ProTip: Optics Selection for a Mountain Hunt
For many people, getting out on a single mountain hunt could be the highlight of the year. For others, getting the shot at a Dall's Sheep or Mountain Goat could be the hunt of a lifetime. If you have any chance of chasing sheep, you won't regret having the right gear—and experience using it—before you start hiking on the first day.
If you've never hunted a northern mountain species, I am going to identify the most critical aspects of optics selection.
To understand how I choose my optics, you need to have a picture of my hunt style. Physical endurance is a crucial aspect of my hunting, and my life in general. I train 12-months per year and head into our mountain hunting season in the best shape I can. What this means is I'm not afraid of a bit of extra weight in pieces of kit that make me a more effective hunter. I don't carry any excess weight in the “nice-to-have” category, such as camp pillows, chairs, Bluetooth speakers, or spare socks. My endurance allows me to cover a lot of ground, but stay in one place and glass hard when the situation calls for it (which is quite often).
Yukon sheep mountains are not overly steep, so it's possible to find a high vantage point and see a lot of country that is quite far away. These mountains and valleys require powerful optics to pick out the horns of a ram behind rocks, or a bedded moose in the thick timber.
Let's get to it:
- Binoculars. We have a few choices here: 8x, 10x, 12x, and even 15x. I've tried all of these, and the 10x are the hands-down winners for me. 10x is the maximum I feel comfortable and practical hand-holding with a pack on my back. When moving from one sit-down glassing location to another, the binos earn their keep by staying productive at all times. I can stop hiking, pull out the binos, and have a quick look at a suspicious object, or look over a slope. I don't need to sit down or remove my pack to hold them steady. Because our mountains are not overly steep, I am not left looking at very close terrain. If that were the case, the 8x might be more appropriate. I am using the Vortex Optics Razor® UHD 10x42 bino. They provide incredible clarity and have the durability I require for hard mountain hunts.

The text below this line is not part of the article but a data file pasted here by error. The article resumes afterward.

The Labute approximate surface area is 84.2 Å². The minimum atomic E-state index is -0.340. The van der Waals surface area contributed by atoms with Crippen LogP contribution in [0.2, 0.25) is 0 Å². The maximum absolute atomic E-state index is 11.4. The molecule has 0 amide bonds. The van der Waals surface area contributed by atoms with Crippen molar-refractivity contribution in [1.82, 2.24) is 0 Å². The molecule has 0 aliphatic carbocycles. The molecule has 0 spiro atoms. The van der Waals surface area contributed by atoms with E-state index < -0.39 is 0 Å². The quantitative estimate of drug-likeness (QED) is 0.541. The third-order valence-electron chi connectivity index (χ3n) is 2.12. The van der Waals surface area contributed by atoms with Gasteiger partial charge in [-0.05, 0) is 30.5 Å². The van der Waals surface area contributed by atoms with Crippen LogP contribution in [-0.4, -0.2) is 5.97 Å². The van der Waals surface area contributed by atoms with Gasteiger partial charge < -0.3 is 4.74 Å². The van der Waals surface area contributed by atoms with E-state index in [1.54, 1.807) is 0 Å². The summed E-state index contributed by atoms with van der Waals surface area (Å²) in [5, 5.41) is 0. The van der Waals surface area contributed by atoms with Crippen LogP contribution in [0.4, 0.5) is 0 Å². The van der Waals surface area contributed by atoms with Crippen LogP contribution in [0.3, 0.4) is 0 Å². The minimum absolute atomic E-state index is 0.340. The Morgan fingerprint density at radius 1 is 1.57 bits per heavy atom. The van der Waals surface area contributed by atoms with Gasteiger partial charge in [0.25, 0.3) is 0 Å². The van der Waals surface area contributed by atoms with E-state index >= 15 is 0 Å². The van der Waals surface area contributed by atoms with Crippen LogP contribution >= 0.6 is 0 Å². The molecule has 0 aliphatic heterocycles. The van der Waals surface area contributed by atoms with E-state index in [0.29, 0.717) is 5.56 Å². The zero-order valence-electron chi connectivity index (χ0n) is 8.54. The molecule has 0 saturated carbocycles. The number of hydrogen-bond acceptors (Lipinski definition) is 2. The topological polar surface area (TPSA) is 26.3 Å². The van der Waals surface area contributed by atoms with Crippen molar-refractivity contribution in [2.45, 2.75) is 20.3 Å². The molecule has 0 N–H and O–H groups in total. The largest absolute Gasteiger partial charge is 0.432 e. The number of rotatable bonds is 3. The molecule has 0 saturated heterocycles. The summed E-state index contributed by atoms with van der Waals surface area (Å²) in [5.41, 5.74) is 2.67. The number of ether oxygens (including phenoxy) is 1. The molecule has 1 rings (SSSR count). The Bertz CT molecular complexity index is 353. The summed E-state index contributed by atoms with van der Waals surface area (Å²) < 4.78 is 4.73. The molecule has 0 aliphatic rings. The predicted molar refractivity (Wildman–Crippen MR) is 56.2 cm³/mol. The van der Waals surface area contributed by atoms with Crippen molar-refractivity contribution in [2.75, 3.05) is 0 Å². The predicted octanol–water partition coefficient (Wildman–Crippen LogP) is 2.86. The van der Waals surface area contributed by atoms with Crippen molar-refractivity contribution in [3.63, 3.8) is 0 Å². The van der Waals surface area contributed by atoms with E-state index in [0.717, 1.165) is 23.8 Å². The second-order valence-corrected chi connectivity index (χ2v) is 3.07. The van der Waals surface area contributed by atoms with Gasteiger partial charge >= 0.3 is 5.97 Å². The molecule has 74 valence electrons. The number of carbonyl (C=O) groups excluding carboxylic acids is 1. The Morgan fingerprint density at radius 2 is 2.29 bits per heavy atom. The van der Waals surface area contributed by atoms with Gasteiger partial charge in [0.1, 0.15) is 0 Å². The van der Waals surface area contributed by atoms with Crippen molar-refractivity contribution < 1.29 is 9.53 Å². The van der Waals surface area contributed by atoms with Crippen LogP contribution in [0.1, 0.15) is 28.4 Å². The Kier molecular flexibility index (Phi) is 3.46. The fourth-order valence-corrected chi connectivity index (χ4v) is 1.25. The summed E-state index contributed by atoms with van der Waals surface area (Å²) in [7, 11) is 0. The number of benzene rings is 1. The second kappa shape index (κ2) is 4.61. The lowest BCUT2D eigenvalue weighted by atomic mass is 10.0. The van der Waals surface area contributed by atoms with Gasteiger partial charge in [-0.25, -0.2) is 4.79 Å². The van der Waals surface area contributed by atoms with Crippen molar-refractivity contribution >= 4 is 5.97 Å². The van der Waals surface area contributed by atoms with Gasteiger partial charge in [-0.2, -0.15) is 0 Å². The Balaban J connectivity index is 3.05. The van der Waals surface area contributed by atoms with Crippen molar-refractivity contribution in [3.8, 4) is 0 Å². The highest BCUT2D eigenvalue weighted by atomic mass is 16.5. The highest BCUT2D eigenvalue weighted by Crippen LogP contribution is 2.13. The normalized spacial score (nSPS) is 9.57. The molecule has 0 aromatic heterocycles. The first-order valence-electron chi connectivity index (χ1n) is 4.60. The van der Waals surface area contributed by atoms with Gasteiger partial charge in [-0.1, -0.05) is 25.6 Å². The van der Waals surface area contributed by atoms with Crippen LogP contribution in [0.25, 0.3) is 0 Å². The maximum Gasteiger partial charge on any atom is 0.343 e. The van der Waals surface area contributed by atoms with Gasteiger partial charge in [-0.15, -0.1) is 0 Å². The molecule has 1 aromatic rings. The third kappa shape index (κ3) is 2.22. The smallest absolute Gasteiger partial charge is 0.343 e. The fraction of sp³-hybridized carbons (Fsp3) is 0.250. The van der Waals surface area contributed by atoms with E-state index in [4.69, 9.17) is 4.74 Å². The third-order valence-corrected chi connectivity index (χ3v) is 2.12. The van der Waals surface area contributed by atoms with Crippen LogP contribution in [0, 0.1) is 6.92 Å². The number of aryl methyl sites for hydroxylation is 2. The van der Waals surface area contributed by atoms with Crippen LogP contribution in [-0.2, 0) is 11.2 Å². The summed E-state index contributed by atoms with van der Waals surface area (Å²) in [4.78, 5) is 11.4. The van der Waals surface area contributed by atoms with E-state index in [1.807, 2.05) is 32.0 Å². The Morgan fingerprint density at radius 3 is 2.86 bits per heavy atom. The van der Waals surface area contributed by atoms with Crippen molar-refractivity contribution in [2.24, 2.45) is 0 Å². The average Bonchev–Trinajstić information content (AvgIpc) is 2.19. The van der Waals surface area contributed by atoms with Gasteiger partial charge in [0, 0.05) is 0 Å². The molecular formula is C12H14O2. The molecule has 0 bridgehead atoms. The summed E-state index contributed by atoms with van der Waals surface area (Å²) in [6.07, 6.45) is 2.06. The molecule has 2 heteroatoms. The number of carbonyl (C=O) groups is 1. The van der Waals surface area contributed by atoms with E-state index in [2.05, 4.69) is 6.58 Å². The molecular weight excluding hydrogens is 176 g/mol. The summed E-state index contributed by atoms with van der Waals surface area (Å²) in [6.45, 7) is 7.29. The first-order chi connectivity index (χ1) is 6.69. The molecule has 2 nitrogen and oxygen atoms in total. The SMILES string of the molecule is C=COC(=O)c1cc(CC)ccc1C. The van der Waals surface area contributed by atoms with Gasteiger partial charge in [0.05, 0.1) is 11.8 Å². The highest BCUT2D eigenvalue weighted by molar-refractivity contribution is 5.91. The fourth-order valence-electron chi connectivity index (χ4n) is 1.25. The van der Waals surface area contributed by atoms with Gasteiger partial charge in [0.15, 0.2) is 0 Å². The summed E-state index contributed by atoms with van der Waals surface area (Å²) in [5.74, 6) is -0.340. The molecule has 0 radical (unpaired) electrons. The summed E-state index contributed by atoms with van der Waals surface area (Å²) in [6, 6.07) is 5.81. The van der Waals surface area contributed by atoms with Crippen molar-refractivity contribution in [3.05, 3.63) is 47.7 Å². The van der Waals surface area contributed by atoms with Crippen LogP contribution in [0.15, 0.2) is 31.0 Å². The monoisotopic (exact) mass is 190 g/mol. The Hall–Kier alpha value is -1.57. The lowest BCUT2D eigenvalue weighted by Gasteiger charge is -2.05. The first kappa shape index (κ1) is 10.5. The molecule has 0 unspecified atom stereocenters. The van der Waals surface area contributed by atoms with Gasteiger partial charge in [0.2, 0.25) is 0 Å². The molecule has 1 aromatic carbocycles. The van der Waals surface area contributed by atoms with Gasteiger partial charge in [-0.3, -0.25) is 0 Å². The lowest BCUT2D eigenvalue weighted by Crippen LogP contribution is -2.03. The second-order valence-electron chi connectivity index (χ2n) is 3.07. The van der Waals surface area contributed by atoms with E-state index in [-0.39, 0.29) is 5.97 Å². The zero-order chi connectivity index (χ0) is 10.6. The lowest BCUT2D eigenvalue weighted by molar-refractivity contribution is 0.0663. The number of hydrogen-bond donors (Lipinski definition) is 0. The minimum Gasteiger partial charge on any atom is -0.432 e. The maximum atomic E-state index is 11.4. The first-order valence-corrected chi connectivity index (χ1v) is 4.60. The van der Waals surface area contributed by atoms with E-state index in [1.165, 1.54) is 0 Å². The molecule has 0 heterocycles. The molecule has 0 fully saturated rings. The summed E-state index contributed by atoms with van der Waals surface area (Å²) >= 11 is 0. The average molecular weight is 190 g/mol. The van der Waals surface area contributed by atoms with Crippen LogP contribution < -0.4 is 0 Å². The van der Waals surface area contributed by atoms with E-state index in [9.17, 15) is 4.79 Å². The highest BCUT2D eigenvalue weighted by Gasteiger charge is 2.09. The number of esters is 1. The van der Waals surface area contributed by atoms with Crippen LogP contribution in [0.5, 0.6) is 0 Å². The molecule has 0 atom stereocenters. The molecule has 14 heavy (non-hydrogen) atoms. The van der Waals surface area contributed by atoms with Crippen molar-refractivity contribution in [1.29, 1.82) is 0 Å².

- Spotting scope. A category where guys will often go under-powered to save money and weight, cutting corners on your spotting scope is a big mistake. The spotting scope is what brings you to the next level when it comes to finding low-density game, and when you're looking for a great animal instead of just a legal harvest. What you gain in a slightly lighter scope, perhaps with a smaller objective lens, you will lose by having to move one mountain range closer to judge the animal accurately. Judging sheep, goat, and even moose requires a detailed look at horn weight, length, and points, and is difficult at the best of times. Looking through an under-powered scope is a terrible feeling. I much prefer seeing an animal clearly from a distance and knowing it's worth going after. My go-to spotting scope is the Razor® HD 27–60x85. I use the 85 mm objective for a clearer view and better light gathering capabilities. The angled scope is much more comfortable to use in our terrain than the straight scope, allowing for more comfortable and ergonomic glassing, as well as a lower tripod setup.